In accordance with another embodiment, a subscriber presence detector system is comprised of a switching system for connecting calls to and from a plurality of lines, for providing an indication to the switching system that a person is either adjacent or not adjacent the detector, apparatus for enabling a security device by the switching system upon the switching system receiving the indication that a person is adjacent the detector.

In an embodiment of the invention, the detector system detects that a specific person is adjacent a line, informs the switching system, which routes incoming calls to a number associated with the specific person to the line, where he has been detected. The detector could detect a bar code attached to a wireless handset, data on a magnetic stripe imprinted on a plastic card, a coded magnetic strip carried on a person or handset, or any other way of detecting the presence of a specific person.

BRIEF INTRODUCTION TO THE DRAWINGS

A better understanding of the invention will be obtained by reference to the detailed description below, in conjunction with the following drawings, in which:

FIG. 1 is a block diagram of a preferred embodiment of the system invention,

FIG. 2 illustrates the content of part of a memory within the switching system which incorporates the present invention, and

FIGS. 3 and 4 are block diagrams of a part of the system of FIG. 1 in accordance with a second and a third embodiment.

DETAILED DESCRIPTION OF THE INVENTION

A communications switching system 1 forms one of the elements of the present invention, and can be of a type similar to that described in U.S. Pat. No. 4,616,360 issued Oct. 7th, 1986, invented by Conrad Lewis. Such a system is generally formed of a main bus 3 to which a microprocessor 5 and a main memory 7 are connected. A message switch 9 and a circuit switch 11 are connected to bus 3 for Control by microprocessor 5, and are connected to peripheral control systems 13 to which peripherals such as telephone sets 15 and trunks 17 are connected.

Shown in more detail is one of the telephone lines 19 to which a telephone set 15A is connected. A person detector 21, located adjacent telephone set 15A, is connected to microprocessor 23, which is connected to telephone line 19.

With reference to FIG. 2, memory 7 contains a database 25 which includes a listing of all of the subscriber numbers, correlated to telephone lines and a correlated line number to each of the subscriber numbers, which designate other telephone lines. For example, the first and third subscriber numbers correlate to corresponding numbers, while the second correlates to a different telephone line number. This will be used in a manner to be explained in more detail below.

Detector 21 can be an infrared detector commonly used for home security and can detect either the presence of a body having size over a particular threshold, or can be a movement detector in which variations of the detected infrared signal are utilized as presence indication signals. Those signals are passed to microprocessor 23 which formulates a "person present" code. This signal is applied to line 19, is received by peripheral control 13, is passed to message switch 9, which passes it to microprocessor 5. Microprocessor 5 places a "person present" indication in data base 25.

When detecting an incoming call, microprocessor 5 checks database 25 to determine whether there is a "person present" indicator in database 25. If it has detected such a mark, it causes the call to be processed in a normal manner, eventually causing ringing of telephone line 15A, connection of the call through circuit switch 11, and allocation of subscriber call features to telephone set 15A.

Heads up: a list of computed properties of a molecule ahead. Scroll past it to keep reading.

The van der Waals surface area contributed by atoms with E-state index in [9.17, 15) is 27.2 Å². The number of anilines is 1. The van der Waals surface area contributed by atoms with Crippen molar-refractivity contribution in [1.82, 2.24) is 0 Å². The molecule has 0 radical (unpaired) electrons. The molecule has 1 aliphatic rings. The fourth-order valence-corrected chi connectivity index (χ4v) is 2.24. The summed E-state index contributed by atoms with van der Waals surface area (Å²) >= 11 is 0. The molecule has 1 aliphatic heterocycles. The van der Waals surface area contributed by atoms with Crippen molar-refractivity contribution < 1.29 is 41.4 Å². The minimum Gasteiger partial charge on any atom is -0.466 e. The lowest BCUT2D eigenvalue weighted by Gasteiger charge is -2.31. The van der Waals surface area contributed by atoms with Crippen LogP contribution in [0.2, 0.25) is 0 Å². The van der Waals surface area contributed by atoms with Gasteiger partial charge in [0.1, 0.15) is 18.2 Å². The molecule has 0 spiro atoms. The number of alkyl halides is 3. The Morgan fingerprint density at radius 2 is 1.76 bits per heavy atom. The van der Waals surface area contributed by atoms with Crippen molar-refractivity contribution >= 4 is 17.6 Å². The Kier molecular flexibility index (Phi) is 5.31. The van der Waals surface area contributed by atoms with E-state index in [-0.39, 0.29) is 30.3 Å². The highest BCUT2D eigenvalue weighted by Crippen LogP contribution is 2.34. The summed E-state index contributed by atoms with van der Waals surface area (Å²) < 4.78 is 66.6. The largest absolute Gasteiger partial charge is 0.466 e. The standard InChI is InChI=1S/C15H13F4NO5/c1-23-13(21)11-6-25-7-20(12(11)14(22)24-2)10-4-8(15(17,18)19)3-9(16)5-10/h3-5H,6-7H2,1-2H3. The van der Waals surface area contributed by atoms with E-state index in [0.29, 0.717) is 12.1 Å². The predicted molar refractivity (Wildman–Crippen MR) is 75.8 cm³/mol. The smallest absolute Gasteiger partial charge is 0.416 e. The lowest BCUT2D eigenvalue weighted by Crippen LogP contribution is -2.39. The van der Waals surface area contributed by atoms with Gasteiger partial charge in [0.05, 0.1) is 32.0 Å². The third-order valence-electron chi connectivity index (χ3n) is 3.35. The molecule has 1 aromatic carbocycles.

However if the subscriber has departed from the region of detector 21, this is also noted by microprocessor 23, and it formulates a "person absent" signal, passing it via line 19 to peripheral control 13, a "person absent" mark being eventually stored in database 25. A "person absent" signal can be the removal of a "person present" signal.

Upon receiving an incoming call to telephone set 15A, microprocessor 5 looks up the subscriber line number in database 25 and finds that the subscriber is absent. It then refrains from proceeding to ring telephone set 15A. If the switching system is set up with an automated message recording system, microprocessor 5 can cause it to be connected to the incoming line, requesting the caller to leave a message.

Alternatively, the incoming call can be routed to an operator.

When the subscriber returns to the vicinity of detector 21, his presence causes an output signal detector 21 to cause microprocessor 23 to output a "person present" signal to line 19, and as described before, changing the line status content of database 25 against the line number. Microprocessor 5, receiving the "person present" indication from the telephone line can check for received messages from message recorder 27, and if any messages are present, can cause telephone set 15A to ring, and upon the telephone set going off-hook, the downloading of messages or the synthetic provision of a message advising that messages may be retrieved under control of the subscriber.

Alternatively the telephone system can ring the operator, and advise the operator either by synthetic voice or by indication on a terminal screen that the subscriber has returned.

If the switching system is e.g. a PABX or key telephone system, it may be switched into night service. Typically in night service all calls are routed either to a single telephone or to a hunt group. When the PABX is switched back into day service, it can monitor each telephone line which has a person present detector, to indicate to the operator that the user of the extension has or has not arrived for the day yet. In this manner, the operator may automatically receive an indication of which of the extension subscribers are available to receive calls. Once that indication has been stored in database 25, the system can operate as described above, or as will be described below.

The system can be programmed so that when it is placed into a night service, all calls are routed to extensions for which there is a person present indicator stored in database 25. When the last person leaves the vicinity of the detector 21, the PABX can switch all calls to an automatic voice system which advises callers that the establishment is closed.